Nora meanwhile became utterly homesick and depressed. She missed her father and her sisters and kept saying that she wanted to go home. Now it was Les who did not want to return, knowing that he would not get back his place on the buses and would have to work his way up again. Nora found that nothing tasted the same. “Bananas don’t taste the same, tomatoes don’t taste like tomatoes. I miss the little shops where they know your name and are friendly. I miss the fireplace” (this despite the fact that NOT having central heating and dealing with the soot and ashes and cold and damp was one of the reasons she wanted to come to Canada in the first place). Her initial optimism vanished and the idea of going home became a fixation. Two years later in 1956, Les received a telegram that his mother had died. He sat and cried. Pat had never her father cry and was devastated more by his sadness than by her Nanny’s death.
In 1960, Nora’s father died and she was desperate to go home for the funeral. Les went to the bank but they wouldn’t lend him the money for the trip. The day of the funeral passed. Nora was a wreck so he redoubled his efforts and asked all the tenants and finally was introduced to a credit union which lent him the money and so Nora took their daughter and went back to Liverpool on the Canadian Pacific ship, the Empress of Britain, to visit the family. The three weeks went by too quickly as they visited all the family and too soon it was time to board the Empress of Britain down at the Albert docks. That night the ship did not sail as planned and the next day all passengers were called to a meeting and informed that the dockers were on strike and as there was no chance of a quick settlement the company was offering two solutions. First passengers could sign up for a flight back the next day on a propeller jet that would refuel at Gander before flying to Toronto or they could get back the fare and find their own way back to Canada. Pat, now 15 and open to all adventures, went up and signed them up for the flight. Nora was panic-stricken, “Glory be to God I don’t want to get on an aeroplane” but seeing that it was the only way, acquiesced. She sent a telegram to her husband giving the date and time of arrival at Toronto airport. The flight was long and Nora was anxious as they had been seated next to the emergency door which she feared would fly open at any moment. She spent most of the flight holding on to the cotton belt of Pat’s dress with one hand and saying the rosary with the other.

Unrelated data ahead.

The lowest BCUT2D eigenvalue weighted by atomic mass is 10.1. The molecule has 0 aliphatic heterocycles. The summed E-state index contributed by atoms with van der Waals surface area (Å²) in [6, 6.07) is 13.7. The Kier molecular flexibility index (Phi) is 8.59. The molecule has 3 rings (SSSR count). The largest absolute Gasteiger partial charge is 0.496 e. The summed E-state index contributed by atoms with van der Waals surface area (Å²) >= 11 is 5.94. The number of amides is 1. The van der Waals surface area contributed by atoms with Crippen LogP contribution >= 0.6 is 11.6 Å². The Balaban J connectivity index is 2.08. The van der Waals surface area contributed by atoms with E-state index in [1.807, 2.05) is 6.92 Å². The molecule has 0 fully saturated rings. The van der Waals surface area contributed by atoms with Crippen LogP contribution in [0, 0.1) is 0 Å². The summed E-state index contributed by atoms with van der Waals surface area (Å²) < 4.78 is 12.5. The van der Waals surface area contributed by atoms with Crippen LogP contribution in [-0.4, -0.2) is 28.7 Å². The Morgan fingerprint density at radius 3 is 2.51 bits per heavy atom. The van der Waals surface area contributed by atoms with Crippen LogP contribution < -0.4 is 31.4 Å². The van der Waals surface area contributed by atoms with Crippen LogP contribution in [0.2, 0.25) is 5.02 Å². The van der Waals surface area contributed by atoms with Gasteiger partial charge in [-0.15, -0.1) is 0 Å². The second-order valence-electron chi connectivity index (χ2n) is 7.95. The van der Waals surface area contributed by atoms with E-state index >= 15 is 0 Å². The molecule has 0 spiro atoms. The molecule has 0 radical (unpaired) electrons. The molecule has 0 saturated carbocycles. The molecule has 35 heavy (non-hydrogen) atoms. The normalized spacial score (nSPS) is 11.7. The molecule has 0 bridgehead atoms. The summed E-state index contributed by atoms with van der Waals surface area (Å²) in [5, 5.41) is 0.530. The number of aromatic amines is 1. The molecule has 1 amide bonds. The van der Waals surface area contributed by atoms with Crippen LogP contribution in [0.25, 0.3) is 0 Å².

Les hoped that the visit would do Nora good and help her to settle in Canada. It only made her worse. Eventually though, she adapted to the Canadian way of life but her goal was always to retire back home and not a day went by that she didn’t mention it.
Pat, meanwhile, was happy to be in Canada. Children adapt quickly and any initial negative experiences had healed. Nora’s parents came from Ireland and being a pious Catholic, she had groomed Pat to become a nun and was very upset when she entered the convent in Montreal instead of Liverpool so that she would be there when they retired back home. After seven years Pat left the convent and was teaching Grade 6 in Toronto. She moved to Ottawa to finish her B.A., married Germain Vezina and they had two children Luc and Stephanie.